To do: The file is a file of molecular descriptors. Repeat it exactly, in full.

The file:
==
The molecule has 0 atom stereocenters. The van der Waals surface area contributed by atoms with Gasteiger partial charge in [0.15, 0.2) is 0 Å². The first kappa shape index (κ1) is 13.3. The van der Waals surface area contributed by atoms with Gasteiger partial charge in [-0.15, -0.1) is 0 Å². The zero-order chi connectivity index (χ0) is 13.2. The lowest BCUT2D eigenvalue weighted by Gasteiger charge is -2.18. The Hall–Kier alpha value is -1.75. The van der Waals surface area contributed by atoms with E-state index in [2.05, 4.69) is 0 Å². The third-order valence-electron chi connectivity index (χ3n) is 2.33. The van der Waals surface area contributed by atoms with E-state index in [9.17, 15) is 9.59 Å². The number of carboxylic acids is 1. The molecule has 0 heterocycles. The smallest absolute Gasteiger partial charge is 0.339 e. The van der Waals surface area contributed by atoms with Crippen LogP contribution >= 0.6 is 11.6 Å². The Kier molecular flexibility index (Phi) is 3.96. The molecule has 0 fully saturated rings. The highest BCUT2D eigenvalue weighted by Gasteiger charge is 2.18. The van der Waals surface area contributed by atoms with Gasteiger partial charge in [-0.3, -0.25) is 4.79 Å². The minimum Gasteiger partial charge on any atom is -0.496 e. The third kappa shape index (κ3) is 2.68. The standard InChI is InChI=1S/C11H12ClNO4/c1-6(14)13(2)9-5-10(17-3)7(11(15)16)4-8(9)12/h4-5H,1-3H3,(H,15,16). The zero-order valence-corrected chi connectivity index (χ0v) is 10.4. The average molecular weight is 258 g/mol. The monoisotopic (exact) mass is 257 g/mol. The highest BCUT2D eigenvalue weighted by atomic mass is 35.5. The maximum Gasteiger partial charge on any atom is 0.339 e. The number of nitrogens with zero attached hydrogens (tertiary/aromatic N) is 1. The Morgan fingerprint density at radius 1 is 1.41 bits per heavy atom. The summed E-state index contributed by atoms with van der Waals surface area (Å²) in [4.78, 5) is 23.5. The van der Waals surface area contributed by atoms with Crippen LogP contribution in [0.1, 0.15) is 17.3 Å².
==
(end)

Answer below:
The molecule has 0 atom stereocenters. The van der Waals surface area contributed by atoms with Gasteiger partial charge in [0.15, 0.2) is 0 Å². The first kappa shape index (κ1) is 13.3. The van der Waals surface area contributed by atoms with Gasteiger partial charge in [-0.15, -0.1) is 0 Å². The zero-order chi connectivity index (χ0) is 13.2. The lowest BCUT2D eigenvalue weighted by Gasteiger charge is -2.18. The Hall–Kier alpha value is -1.75. The van der Waals surface area contributed by atoms with E-state index in [2.05, 4.69) is 0 Å². The third-order valence-electron chi connectivity index (χ3n) is 2.33. The van der Waals surface area contributed by atoms with E-state index in [9.17, 15) is 9.59 Å². The number of carboxylic acids is 1. The molecule has 0 heterocycles. The smallest absolute Gasteiger partial charge is 0.339 e. The van der Waals surface area contributed by atoms with Crippen LogP contribution >= 0.6 is 11.6 Å². The Kier molecular flexibility index (Phi) is 3.96. The molecule has 0 fully saturated rings. The highest BCUT2D eigenvalue weighted by Gasteiger charge is 2.18. The van der Waals surface area contributed by atoms with Gasteiger partial charge in [-0.3, -0.25) is 4.79 Å². The minimum Gasteiger partial charge on any atom is -0.496 e. The third kappa shape index (κ3) is 2.68. The standard InChI is InChI=1S/C11H12ClNO4/c1-6(14)13(2)9-5-10(17-3)7(11(15)16)4-8(9)12/h4-5H,1-3H3,(H,15,16). The zero-order valence-corrected chi connectivity index (χ0v) is 10.4. The average molecular weight is 258 g/mol. The monoisotopic (exact) mass is 257 g/mol. The highest BCUT2D eigenvalue weighted by atomic mass is 35.5. The maximum Gasteiger partial charge on any atom is 0.339 e. The number of nitrogens with zero attached hydrogens (tertiary/aromatic N) is 1. The Morgan fingerprint density at radius 1 is 1.41 bits per heavy atom. The summed E-state index contributed by atoms with van der Waals surface area (Å²) in [4.78, 5) is 23.5. The van der Waals surface area contributed by atoms with Crippen LogP contribution in [0.1, 0.15) is 17.3 Å².